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Healing And Reconciling History 100 Years After the Elaine Race Massacre

Historians/History
tags: racism, Jim Crow, Southern history, human rights, memoirs, reconciliation



J. Chester Johnson, who grew up white in southeast Arkansas but has lived most of his adult life in New York City, is the author of Damaged Heritage: The Elaine Race Massacre and A Story of Reconciliation (May 2020, Pegasus).

 

In 2014, having grown up white along the cusp of the Mississippi River Delta, I discovered that my grandfather Lonnie Birch, who had been my primary caregiver during the first five years of my life, participated in the 1919 Elaine (AR) Race Massacre, possibly the worst racial attack against African-Americans in our country’s history with more than a hundred – and perhaps hundreds – of black sharecroppers and their family members perishing.

 

Soon after I uncovered Lonnie’s participation in the Massacre, I acknowledged my attempt, as so many American whites, especially large numbers of white Southerners, had done before me, to lessen the effects of damaged heritage – in my case, as a legacy left behind, caused by my grandfather’s role in the terrible Elaine racial conflagration. 

 

Damaged heritage is that essential feature of American white racism, consisting of evidence passed on to succeeding generations of ingrained, prejudicial traditions and customs, sometimes codified into law, historically combined with not infrequent, gratuitous, and even savage violence and repression, perpetrated by American whites against African-Americans. For some of us whites, damaged heritage has an added personal measure for which we are not responsible, such as Lonnie’s role in the Elaine Massacre, but with which we have to deal for family members we adored and who adored us (a multiplicity of repetitive factors includible in the idea of damaged heritage is set forth in my book).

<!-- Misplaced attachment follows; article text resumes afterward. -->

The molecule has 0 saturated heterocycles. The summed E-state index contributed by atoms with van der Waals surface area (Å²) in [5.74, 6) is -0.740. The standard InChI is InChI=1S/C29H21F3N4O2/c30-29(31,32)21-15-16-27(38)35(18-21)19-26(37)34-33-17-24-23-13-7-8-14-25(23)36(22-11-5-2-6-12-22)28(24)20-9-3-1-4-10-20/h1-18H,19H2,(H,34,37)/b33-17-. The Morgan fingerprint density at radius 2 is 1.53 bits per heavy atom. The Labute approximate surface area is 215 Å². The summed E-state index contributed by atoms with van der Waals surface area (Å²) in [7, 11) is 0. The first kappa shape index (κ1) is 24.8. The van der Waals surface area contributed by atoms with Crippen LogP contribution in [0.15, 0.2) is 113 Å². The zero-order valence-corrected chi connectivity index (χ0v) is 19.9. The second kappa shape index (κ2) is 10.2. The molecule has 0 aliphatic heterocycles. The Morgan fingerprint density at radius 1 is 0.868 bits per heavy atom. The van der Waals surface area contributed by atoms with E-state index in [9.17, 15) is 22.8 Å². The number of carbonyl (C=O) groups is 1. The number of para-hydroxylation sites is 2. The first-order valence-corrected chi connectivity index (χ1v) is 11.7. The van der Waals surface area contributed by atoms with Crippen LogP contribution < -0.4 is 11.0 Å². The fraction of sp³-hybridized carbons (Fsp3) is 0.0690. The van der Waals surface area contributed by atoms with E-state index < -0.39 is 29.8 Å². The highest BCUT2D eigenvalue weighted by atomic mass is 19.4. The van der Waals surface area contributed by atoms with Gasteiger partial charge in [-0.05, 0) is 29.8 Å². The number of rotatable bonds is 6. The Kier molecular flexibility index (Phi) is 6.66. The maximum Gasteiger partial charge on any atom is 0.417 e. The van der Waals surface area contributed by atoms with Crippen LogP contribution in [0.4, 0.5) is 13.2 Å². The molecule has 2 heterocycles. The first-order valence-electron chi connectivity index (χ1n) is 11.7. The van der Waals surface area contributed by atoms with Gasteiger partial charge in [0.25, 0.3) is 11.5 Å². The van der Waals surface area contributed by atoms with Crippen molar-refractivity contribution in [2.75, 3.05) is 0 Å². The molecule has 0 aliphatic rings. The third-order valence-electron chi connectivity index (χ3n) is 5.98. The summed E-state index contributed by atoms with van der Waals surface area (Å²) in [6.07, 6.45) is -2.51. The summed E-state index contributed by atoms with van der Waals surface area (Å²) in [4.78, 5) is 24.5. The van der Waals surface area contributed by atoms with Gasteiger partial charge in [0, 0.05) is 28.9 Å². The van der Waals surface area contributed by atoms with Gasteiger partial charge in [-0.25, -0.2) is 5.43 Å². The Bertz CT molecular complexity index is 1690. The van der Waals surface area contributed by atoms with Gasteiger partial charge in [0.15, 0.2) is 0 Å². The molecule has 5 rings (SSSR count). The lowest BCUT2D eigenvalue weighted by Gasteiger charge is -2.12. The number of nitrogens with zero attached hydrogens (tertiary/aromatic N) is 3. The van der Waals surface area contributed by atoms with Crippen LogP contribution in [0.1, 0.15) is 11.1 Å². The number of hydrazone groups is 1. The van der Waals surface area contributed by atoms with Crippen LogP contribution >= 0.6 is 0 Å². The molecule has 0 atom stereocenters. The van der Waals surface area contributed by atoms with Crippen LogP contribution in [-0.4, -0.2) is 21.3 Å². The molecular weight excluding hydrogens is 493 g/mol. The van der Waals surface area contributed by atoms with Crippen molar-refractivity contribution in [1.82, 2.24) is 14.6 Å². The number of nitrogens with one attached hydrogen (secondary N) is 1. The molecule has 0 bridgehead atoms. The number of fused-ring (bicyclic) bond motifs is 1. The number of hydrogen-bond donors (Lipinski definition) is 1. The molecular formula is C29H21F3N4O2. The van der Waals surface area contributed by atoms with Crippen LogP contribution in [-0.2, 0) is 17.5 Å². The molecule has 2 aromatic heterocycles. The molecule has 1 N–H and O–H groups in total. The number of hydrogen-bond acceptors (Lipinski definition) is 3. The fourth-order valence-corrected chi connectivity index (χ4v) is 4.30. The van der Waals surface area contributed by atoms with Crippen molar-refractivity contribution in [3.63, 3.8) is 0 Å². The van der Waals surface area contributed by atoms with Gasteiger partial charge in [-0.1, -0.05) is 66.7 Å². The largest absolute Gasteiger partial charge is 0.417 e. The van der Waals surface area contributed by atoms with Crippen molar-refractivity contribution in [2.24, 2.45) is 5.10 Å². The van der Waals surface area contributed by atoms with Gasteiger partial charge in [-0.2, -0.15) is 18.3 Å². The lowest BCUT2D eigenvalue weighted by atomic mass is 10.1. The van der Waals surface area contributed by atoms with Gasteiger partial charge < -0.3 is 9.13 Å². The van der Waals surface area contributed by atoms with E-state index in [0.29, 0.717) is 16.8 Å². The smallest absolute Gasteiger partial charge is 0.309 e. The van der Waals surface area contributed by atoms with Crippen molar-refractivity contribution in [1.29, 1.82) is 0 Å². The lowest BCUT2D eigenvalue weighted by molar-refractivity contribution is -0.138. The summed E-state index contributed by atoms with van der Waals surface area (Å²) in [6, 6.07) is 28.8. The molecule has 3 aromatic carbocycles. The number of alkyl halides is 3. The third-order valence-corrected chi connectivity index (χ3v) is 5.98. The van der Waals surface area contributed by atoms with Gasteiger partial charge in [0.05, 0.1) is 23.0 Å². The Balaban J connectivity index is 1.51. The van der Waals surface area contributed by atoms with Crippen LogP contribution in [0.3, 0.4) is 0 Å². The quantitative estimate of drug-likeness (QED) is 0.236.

For generations, if not centuries, white folks have shielded their damaged heritage through adoption of excessive veneration of the past and traditions, a feature Webster dubs “filiopietism”.  Both damaged heritage and filiopietism are serious components of continuing racism. Indeed, the combination of filiopietism and damaged heritage has created resistance to racial change, except for a demonstration by many American whites of the desire to return regressively to an earlier period of even greater black subjugation, and has inspired defensiveness and denial instead of an impulse toward acknowledgment and reconciliation.